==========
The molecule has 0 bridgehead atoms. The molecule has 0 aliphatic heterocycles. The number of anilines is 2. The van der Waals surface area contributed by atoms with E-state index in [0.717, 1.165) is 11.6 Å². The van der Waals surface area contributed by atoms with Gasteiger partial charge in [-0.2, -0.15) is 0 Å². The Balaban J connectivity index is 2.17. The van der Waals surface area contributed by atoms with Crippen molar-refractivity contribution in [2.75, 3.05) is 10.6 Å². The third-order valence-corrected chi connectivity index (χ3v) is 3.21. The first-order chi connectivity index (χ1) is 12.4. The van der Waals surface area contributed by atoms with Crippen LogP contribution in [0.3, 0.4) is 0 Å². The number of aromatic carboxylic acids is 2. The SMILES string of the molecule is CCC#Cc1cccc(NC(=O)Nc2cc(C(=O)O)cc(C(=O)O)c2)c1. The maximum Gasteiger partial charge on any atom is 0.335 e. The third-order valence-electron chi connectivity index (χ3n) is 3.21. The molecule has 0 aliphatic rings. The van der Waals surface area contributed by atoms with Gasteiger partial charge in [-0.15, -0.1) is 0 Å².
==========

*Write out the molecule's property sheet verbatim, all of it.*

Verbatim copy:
The molecule has 0 bridgehead atoms. The molecule has 0 aliphatic heterocycles. The number of anilines is 2. The van der Waals surface area contributed by atoms with E-state index in [0.717, 1.165) is 11.6 Å². The van der Waals surface area contributed by atoms with Gasteiger partial charge in [-0.2, -0.15) is 0 Å². The Balaban J connectivity index is 2.17. The van der Waals surface area contributed by atoms with Crippen molar-refractivity contribution in [2.75, 3.05) is 10.6 Å². The third-order valence-corrected chi connectivity index (χ3v) is 3.21. The first-order chi connectivity index (χ1) is 12.4. The van der Waals surface area contributed by atoms with Crippen LogP contribution in [0.3, 0.4) is 0 Å². The number of aromatic carboxylic acids is 2. The SMILES string of the molecule is CCC#Cc1cccc(NC(=O)Nc2cc(C(=O)O)cc(C(=O)O)c2)c1. The maximum Gasteiger partial charge on any atom is 0.335 e. The third-order valence-electron chi connectivity index (χ3n) is 3.21. The molecule has 0 aliphatic rings. The van der Waals surface area contributed by atoms with Gasteiger partial charge in [-0.15, -0.1) is 0 Å².